OK, moving on… 🙂

For my fellow visual learners, here is the infographic from the article:

benefits-of-classical-music-infographic-1

[In the interest of accessibility, the graphic contains the following nuts and bolts (note: not full text): 10 Surprising Benefits of Listening To Classical Music (listed from left to right, and top to bottom):

  1. Decreases blood pressure
  2. Fights depression
  3. Boost memory
  4. Relieves pain
  5. Sparks creativity
  6. Puts you to sleep
  7. Reduces stress levels
  8. Makes you happy
  9. Supercharges brain power
  10. Improves productivity]

(Since this is a Mental Health-related post, I’m only going to dive into the benefits listed that pertain to mental health, and for the sake of efficiency, I’ll probably group related items together.)

In this post, I’ll examine these items from an Aspergian/autistic perspective.

Fights Depression:

If classical music does indeed fight depression (and the site housing the main article cites evidence that it does), then this could be especially helpful to those of us on the Asperger’s/autism spectrum.  After all, the prevalence of depression is much higher in people on the spectrum [3], with suicide rates of ten times that of the neurotypical population [4].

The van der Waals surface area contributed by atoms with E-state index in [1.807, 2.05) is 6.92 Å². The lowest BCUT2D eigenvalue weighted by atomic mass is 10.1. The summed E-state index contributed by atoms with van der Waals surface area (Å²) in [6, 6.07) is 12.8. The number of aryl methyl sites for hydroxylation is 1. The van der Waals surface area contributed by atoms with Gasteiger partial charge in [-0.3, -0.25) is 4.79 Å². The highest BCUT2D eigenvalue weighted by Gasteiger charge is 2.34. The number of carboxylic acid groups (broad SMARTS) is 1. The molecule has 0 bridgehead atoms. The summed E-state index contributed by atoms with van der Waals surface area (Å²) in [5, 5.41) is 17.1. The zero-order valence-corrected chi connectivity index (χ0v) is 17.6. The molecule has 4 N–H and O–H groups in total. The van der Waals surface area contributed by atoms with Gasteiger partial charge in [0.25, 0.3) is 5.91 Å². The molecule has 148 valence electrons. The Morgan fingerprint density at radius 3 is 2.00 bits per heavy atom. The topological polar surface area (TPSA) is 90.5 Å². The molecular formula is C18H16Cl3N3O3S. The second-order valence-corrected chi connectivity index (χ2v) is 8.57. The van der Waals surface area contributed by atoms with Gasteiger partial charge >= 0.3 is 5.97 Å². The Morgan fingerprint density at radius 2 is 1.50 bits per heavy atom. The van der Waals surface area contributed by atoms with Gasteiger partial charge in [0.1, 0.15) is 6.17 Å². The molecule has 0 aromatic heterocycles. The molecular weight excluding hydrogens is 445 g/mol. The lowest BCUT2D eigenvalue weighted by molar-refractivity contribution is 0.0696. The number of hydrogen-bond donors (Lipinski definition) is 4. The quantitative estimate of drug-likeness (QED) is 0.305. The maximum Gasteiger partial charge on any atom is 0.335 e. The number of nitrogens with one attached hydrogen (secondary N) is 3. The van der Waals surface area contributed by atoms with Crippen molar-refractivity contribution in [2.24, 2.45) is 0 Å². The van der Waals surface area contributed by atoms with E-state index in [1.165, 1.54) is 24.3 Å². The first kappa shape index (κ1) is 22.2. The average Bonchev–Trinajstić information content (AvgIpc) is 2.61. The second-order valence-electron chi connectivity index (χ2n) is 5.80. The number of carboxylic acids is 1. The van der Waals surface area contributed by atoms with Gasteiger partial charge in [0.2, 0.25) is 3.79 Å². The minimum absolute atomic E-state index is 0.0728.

Although depression hasn’t been systematically studied in Aspergian/autistic adults [3] (and why the hell not??), the vast majority of the Asperger’s/autistic adults I’ve interacted with (including myself) have experienced bouts of depression, if not chronic, pervasive depression.

The reasons for the depression are numerous (ranging from childhood pain, to nutrient deficiencies, to difficulty making friends, to being chronically misunderstood and outcast in a world not built according to our specs, and so on), and it’s unlikely that listening to classical music would erase or negate all of our problems, but imagine if such a simple activity could at least lighten our load, lift up the weight of the world a little, or gently nudge our state of mind toward sunnier skies.

Would that be cool, or what?

Memory Boost (with a hint of the Stress Relief aspect):